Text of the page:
Another way to look at the problem is presented in Hall (2003), who analyzes from the standpoint of the typical household in the United States. He imagines a statistical household consisting of one man and one woman, earning the typical amount of income over a typical lifetime and facing the typical health, retirement, and education expenses. Hall then computes the fraction of this household’s pre-retirement resources that must be devoted to each of these spending categories. An important component of Hall’s analysis is that he looks through the veil of who actually does the spending: all expenditures on behalf of a given household, whether paid for by the government or by an insurance company or by the household itself, are incorporated into the calculation.
According to Hall’s analysis, a household that entered adulthood in 1960—that is, people now in their mid-60s—will have devoted about 30% of their pre-retirement resources to health, retirement, and education, with 16% going to health, 8% to education, and 6% to retirement. The 30% devoted to health is a substantial fraction, but it pales in comparison to the expenditures that are projected for future generations.
For example, consider a household entering adulthood in 2001. This household, according to Hall’s projections, can expect to spend a total of 52% of its pre-retirement resources—35% on health, 14% on education, and 3% on retirement. (The reason the fraction of pre-retirement resources going to retirement is smaller than for the earlier generation is that high medical and education expenditures limit consumption, so that the modest labor income received by a typical retired couple is enough to finance most of its consumption.)
The projections for the generation born in 2003 and reaching adulthood in 2025 are even more dire. This household could expect to spend 56% of pre-retirement resources on health and 18% on education, so that nearly 75% of pre-retirement resources are devoted to these two categories.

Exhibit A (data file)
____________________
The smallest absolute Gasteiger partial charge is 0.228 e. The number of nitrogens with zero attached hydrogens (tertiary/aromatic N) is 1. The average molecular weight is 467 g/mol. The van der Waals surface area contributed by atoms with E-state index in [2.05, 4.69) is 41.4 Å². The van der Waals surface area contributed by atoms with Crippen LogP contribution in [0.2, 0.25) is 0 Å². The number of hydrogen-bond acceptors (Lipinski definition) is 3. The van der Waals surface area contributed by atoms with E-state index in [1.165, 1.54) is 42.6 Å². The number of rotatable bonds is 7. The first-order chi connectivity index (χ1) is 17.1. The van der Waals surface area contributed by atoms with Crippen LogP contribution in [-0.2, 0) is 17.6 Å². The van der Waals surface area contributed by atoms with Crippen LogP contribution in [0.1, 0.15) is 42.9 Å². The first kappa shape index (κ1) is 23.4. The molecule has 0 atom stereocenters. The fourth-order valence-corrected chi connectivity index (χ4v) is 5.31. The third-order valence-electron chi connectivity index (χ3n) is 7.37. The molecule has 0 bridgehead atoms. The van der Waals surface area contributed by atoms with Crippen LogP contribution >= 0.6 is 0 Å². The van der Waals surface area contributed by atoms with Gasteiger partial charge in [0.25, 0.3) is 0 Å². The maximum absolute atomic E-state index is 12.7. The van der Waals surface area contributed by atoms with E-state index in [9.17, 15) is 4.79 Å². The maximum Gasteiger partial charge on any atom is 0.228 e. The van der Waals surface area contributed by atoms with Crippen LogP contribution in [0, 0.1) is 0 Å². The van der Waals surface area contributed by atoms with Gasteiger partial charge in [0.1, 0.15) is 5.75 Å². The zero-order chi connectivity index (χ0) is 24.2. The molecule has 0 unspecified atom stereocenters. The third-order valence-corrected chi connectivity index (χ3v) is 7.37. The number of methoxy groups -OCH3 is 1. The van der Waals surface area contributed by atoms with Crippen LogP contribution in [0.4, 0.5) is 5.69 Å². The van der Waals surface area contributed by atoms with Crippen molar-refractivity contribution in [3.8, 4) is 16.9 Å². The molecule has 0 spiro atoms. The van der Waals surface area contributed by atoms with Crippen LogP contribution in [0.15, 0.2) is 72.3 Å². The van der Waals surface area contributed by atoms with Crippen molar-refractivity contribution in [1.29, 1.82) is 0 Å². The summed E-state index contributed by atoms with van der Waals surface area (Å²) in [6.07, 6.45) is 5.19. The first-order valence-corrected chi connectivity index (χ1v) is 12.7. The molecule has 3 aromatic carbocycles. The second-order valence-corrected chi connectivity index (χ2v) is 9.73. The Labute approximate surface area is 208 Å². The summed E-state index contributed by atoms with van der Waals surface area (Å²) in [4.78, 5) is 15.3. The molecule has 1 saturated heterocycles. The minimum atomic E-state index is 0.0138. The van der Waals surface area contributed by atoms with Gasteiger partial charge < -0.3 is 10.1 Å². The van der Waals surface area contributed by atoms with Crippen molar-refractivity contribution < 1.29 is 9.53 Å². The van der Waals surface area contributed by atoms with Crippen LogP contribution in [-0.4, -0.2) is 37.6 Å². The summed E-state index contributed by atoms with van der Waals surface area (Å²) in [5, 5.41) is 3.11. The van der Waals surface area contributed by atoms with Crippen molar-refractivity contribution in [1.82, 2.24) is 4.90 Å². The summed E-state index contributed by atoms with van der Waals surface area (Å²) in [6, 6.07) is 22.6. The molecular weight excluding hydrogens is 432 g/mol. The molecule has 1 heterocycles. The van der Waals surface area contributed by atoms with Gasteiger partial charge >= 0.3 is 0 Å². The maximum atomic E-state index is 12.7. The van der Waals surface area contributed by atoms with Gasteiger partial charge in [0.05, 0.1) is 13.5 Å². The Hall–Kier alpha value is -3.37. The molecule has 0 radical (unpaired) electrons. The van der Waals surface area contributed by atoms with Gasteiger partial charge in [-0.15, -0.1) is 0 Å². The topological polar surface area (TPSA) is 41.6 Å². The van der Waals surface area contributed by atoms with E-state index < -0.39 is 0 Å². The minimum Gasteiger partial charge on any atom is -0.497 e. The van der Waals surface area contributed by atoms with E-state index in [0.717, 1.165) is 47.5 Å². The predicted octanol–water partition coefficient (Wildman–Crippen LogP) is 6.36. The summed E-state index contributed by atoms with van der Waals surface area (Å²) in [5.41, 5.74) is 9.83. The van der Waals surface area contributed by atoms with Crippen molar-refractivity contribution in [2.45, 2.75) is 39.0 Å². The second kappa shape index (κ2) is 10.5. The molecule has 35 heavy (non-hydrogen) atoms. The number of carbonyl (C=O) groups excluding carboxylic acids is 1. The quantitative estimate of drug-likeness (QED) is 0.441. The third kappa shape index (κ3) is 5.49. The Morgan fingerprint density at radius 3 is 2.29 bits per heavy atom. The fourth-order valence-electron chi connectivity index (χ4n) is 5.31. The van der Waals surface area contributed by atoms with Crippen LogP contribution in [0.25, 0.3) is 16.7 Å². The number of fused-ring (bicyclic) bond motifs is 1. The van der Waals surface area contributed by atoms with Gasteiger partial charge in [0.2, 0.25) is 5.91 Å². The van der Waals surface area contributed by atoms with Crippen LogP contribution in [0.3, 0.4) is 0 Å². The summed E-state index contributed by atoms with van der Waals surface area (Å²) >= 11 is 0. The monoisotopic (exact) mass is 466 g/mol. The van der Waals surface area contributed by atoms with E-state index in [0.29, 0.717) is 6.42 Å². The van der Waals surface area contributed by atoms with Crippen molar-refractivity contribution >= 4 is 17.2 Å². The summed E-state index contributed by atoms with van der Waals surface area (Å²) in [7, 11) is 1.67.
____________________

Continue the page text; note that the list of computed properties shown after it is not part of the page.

Hall interprets these results as suggesting that existing institutions, designed to finance health, education, and retirement expenditures equal to about 30% of a household’s pre-retirement resources, are likely to come under severe strain when asked to transfer more than twice this amount for future generations. One of the key institutions doing these transfers, of course, is the federal government.
The fiscal problem of the 21st century, then, is this: Under current policies, the fraction of resources society devotes to health care appears likely to rise substantially over the next 50 years. Reasonable projections suggest that spending on Medicare and Medicaid as a percentage of GDP may well rise from 3.4% in 2000 to nearly 15% by 2075.
It is far from clear how our existing institutions can deal with this projected increase. Tax revenue as a share of GDP has averaged around 18% since 1950, and a rise to 25% or more by 2050 is one option. Alternatively, the current policies governing the Medicare, Medicaid, and, to a lesser extent, Social Security programs may be forced to change.
At the moment, existing economic research does not offer clear guidance as to which of these alternatives is more desirable, or whether some other alternative is better. In recent decades, society has reaped enormous gains from its health spending. In the United States in 1950, life expectancy at birth was 68.2 years, and by 1990 it was up to 75.4 years. Standard economic analysis suggests that the economic value of these gains in life expectancy far exceed the cost in terms of health expenditures (for example, see Jones 2001). If similar returns to future spending could be expected, perhaps the projected rise in federal health spending is desirable, and a substantial change in taxes as a share of GDP will be needed. Alternatively, of course, perhaps Medicare and Medicaid will need to be reformed to bring projected spending back in line with a lower tax share. A goal of future research is to help clarify the difficult decisions that society will face in coming decades.
Charles I. Jones
Associate Professor, UC Berkeley,
and Visiting Scholar, FRBSF
Hall, Robert E. 2003. “The Unbearable Forward Burden: Health, Education, and Retirement.” Mimeo. Stanford University (February 18).
Jones, Charles I. 2001. “The Economic Return to Health Expenditures.” FRBSF Economic Letter 2001-36 (December 14).
U.S. Congress. Congressional Budget Office. 2002a. A 125-Year Picture of the Federal Government’s Share of the Economy, 1950 to 2075. Long-Range Fiscal Policy Brief No. 1 (June 14, revised July 3).
U.S. Congress. Congressional Budget Office. 2002b. The Looming Budgetary Impact of Society’s Aging. Long-Range Fiscal Policy Brief No. 2 (July 3).